Jessore district once belonged to the ancient kingdom of Banga/Samatat. In the 15th century, Jessore became a part of the kingdom of Pratapaditya. The area was transferred to the East India Company with the rest of Bengal in 1765. British administration was finally established in Jessore district in 1781 when the governor-general ordered the opening of a court at Murali near Jessore. In 1947, Jessore was divided between India and Pakistan(then). Except for the Bangaon and Gaighata thanas, the district became a part of East Pakistan. The Pakistani army arrested Advocate Moshiur Rahman (former minister and noted politician) on the night of 26 March 1971 and later on brutally killed him. The Pakistani army killed a number of railway staff in the office room of the Noapara station, besides, they also killed 17 persons including Najibur Rahman, Assistant Secretary of Noapara unit of Bangladesh Awami League. The Bangali soldiers posted at Jessore Cantonment revolted against them on 29 March 1971 led by Captain Hafiz Uddin and Lt Anwar in which about 300 soldiers were killed. Jessore is witness to many early and late battles taken place during 1971. Many freedom fighters were killed in a battle with the Pakistani army and the combined forces on 20 November at Jagannathpur and Garibpur playground of Chaugachha upazila. This upazila is called the gateway to the War of Liberation. There is a famous poem named ‘September on Jessore Road’ composed by Allen Ginsberg which he wrote after visiting the War victims of Bangladesh, on Jessore road personally during the Liberation War. Finally, on 6 December 1971, Jessore became the first district of Bangladesh to be liberated from Pakistani forces. There are 5 Memorial Monuments, 2 memorial sculptures, 1 mass grave, 1 memorial preservation centre in Jessore. The tomb of Bir Srestha Nur Mohammad is situated at village Kashimpur under Sharsha upazila of the district.

Jessore has communication links with nearby districts. It also has highways for transportation to West and East Bengal. The Jessore Airport, near the city, is an airfield for the Bangladesh Air Force. Alongside military service, its runway caters to seven commercial flights daily which includes US Bangla, Novo and Biman Bangladesh Airlines, for domestic flights. The district is predominately Muslims occupying 85.50% of the population. Hindus form 14.21% and remaining 0.29% practice other religions. There is an ancient mosque, known as “Shani mosque” which is an example of the high architecture of Muslim Sultani period. Remnants of the Chanchara Rajbari, Kali Mandir, Dargah of Ghazi Kalu, Rajbari, Dighi and Mandir at Siddirpasha, remnants of the palace of king Mukut Roy, residence of Nawab Mir Jumla, Imam Bari built by Haji Muhammad Muhsin at Murli are part of archeological heritage of the area.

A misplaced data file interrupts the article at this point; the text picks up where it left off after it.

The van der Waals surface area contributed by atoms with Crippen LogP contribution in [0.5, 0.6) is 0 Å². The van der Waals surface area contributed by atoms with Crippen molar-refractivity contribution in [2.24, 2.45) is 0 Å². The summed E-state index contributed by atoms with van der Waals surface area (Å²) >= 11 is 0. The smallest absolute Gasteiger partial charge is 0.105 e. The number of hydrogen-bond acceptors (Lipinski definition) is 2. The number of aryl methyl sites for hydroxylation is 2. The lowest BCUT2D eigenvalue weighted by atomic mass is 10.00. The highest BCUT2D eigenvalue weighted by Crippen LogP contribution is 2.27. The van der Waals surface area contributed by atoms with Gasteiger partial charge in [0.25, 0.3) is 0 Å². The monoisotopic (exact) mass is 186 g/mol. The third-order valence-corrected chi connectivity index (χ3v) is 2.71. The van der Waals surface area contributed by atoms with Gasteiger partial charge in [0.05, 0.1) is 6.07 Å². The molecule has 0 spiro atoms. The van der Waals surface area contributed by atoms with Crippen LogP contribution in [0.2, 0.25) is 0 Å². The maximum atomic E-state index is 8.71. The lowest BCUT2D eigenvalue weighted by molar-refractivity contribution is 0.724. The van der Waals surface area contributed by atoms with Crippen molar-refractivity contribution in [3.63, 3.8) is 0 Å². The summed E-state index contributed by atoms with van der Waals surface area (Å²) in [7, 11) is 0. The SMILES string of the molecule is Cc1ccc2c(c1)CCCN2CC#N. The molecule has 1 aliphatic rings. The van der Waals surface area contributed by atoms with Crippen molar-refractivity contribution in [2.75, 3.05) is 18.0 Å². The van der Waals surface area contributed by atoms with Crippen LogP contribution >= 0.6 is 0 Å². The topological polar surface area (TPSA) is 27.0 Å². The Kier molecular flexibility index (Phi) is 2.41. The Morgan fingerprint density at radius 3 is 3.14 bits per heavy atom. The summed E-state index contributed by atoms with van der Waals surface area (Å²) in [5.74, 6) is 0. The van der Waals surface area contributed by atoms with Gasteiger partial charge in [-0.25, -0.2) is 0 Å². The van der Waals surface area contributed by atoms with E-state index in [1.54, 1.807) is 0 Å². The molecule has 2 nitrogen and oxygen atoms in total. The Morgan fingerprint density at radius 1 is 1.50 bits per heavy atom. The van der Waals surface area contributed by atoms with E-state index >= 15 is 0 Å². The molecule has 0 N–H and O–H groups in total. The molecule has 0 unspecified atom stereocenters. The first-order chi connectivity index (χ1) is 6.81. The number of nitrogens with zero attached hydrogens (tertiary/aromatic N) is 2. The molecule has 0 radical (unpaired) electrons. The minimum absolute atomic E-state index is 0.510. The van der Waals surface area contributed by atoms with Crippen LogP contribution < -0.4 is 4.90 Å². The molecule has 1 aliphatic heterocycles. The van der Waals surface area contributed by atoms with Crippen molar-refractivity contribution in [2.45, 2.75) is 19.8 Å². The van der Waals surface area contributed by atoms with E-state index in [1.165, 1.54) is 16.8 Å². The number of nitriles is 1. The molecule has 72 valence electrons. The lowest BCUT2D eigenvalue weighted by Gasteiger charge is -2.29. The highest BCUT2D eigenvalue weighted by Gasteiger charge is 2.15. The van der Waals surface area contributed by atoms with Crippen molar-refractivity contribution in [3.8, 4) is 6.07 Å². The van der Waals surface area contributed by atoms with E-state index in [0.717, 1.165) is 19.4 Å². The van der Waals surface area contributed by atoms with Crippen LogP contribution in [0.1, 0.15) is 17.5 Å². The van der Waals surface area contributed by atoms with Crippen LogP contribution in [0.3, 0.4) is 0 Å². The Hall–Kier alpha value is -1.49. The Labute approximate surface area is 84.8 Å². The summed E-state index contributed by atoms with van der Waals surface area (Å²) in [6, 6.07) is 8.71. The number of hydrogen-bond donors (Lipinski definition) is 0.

At a glance of Jessore
01 Area 2,606.94 sq. km

1,006.55 sq. mi)

02 Population 2,764,547
03 Founding Year 1781
03 Density 962/km2
04 Literacy Rate 51.29%
05 Seats in the Parliament 6
06 Postcode 7400
07 Sector in Liberation War 8

Upazilas (8)

  • Jessore Sadar
  • Manirampur
  • Sharsha
  • Abhaynagar
  • Chowgacha
  • Keshabpur
  • Jhikorgachha
  • Bagherpara

Main Rivers:

Kapotakkho, Bhairab, Chitra, Harihar, Dadra, Kodla.

Main Newspapers

Dainik Kalyan, Dainik Purobi, Weekly Sonali din, Fortnightly Mot-Motantar

Notable places

  • Grave of Birshrestho Lance Nayek Noor Muhammad Sheikh
  • Sagardari (the birth place of Michael Madhusudan Dutt)
  • Remnants of the Chanchara Rajbari
  • Dighee and Mandir at Siddirpasha,
  • Remnants of the palace of king Mukut Roy
  • Residence of Nawab Mir Jumla
  • Residence of Dhiraj Bhattacharya (actor)
  • Bharat Raza’s Dewl
  • Mirzanagar Hammamkhana
  • Dhalijhara Buddha Bihar
  • Sheikhpura 3 Domed Mosque
  • Khan Jahan Ali’s Dighi
  • Flower Garden at Godkhali
  • Katakhal Bangabandhu Park
  • Dhoolgraam Teple
  • Mound of Dam Dam Peer
  • Joypur Neelkuthi
  • Kachari Ghar
  • Chanchra Shiva Temple
  • Imam Bari
  • The Jessore Collectorate Building
  • Shani mosque
  • Godkhali kalibari
  • Panchpukur Baganchara
  • Binodia Park
  • Jessore Boat-club
  • Jess-garden Park
  • Gazir Dorgah
  • Khanjahan Ali Jame Mosque
  • Jamidar Bari at Shridhorpur
  • Shimulia Mission (Saheb Bari)

Highlighted Personalities

  • Bir Sreshtha Nur Mohammad Sheikh
  • Bir Uttam S.M. Imdadul Haq
  • Mohammad Moniruzzaman
  • Mohammad Rafiquzzaman
  • C. Bose
  • Michael Madhusudan Datta,
  • Mahendra Lal Bose
  • Dhiraj Bhattacharya
  • Manishankar Mukherjee
  • Paran Banerjee
  • Kishori Mohan Bannerjee
  • Ahmed Ali Enayetpuri
  • Dinesh Chandra Chatterjee
  • G. Majumdar
  • Jatin Bala (Dalit author)
  • Haridasa Thakur
  • Kalinath Roy
  • Saroj Dutta
  • Sanatana Goswami
  • Bobita
  • Iqbal Quadir
  • Shamsher Ali
  • Jiban Ratan Dhar

Written & Edited by Sadia Siddika Zitu.